Notes on Nostalgia: Should We Be As Mad As We Are About Those Live-Action Adaptations of Our Old Anime Faves?
In which we ask whether nostalgia is good or bad-and continue to mourn Dragonball Evolution.
(SPOT.ph) Recently, I saw this film about a girl enamored by 1960s fashion and culture. She took this love for the decade with her when she moved to study in the big city—where she started to have dreams about a girl who used to live in the room she rented. In those dreams, she lived as if she was that girl trying make her way to stardom in the dazzling neon lights of the '60s. Our dreamer soon finds out that it wasn’t all glitz and glamour. There are dark and unsavory secrets trying to crack through the luster of the decade from within. But I digress. This isn’t about that film, but having nostalgia as one of its bigger themes made me think about how dwelling too much on longing for the past can hold us back from enjoying what we have at the moment and eventually guide us through the future.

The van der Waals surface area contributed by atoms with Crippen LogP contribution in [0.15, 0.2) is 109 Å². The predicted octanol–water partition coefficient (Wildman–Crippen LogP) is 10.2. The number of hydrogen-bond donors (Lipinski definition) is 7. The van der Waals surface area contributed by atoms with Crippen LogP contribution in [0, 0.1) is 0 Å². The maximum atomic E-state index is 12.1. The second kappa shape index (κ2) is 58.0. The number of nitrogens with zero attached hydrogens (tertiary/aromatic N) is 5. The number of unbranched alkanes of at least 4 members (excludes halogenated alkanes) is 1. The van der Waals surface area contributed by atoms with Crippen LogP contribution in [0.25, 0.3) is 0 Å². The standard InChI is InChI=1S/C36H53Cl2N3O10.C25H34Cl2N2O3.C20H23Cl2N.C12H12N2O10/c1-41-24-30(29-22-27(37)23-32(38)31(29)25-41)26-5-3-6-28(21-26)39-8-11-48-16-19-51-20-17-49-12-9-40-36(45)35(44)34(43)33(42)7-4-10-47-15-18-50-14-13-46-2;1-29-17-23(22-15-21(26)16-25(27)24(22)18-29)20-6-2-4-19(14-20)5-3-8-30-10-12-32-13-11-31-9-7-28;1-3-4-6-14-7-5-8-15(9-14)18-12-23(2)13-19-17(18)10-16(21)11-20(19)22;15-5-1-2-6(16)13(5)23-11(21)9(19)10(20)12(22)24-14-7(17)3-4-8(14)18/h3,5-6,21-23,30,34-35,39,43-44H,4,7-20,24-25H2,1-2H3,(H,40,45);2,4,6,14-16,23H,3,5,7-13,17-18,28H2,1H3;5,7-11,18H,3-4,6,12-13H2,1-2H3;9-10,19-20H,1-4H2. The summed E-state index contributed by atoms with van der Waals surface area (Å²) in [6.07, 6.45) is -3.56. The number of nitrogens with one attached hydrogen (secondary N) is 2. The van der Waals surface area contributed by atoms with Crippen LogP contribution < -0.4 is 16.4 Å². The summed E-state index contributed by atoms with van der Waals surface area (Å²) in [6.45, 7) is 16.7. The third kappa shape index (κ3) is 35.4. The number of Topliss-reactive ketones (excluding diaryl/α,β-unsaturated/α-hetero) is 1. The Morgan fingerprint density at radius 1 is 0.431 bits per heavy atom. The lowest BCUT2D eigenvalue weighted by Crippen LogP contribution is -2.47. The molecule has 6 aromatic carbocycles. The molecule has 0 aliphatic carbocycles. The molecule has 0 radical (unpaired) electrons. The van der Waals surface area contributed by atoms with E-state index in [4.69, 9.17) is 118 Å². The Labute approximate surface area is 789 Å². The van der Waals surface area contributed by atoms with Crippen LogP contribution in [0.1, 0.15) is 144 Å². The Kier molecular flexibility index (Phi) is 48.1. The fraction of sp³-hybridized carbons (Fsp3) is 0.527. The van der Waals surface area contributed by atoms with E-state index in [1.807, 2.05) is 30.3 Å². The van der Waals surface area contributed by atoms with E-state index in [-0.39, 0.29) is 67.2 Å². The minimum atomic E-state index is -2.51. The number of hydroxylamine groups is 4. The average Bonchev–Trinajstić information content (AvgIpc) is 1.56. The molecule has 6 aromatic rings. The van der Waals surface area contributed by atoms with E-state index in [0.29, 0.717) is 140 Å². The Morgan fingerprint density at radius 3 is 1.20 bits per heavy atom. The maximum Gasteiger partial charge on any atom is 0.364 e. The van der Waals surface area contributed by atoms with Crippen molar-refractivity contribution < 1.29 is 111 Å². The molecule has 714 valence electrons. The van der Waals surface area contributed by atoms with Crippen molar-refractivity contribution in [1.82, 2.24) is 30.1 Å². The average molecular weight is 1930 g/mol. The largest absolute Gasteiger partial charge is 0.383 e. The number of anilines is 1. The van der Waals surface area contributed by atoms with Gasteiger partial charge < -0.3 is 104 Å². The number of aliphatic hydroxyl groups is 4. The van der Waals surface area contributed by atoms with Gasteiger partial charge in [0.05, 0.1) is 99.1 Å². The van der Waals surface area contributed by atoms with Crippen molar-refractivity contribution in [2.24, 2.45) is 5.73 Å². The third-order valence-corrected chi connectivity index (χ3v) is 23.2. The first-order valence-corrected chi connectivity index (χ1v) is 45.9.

Take for example: Netflix’s live-action adaptation of Cowboy Bebop. The show garnered mixed reviews, with some fans of the original anime opting not to watch the whole series after trying for 10 to 30 minutes of the first episode. Outright, they tag the live-action series as something to abhor despite not having seen all of its episodes. It takes a certain level of (ridiculous) confidence to pass such levels of judgement without having seen the entirety of the work. It’s like handing out a critique, say on a short story entrusted by someone for you to read, without spending some time to dissect what works and what’s wrong with the piece.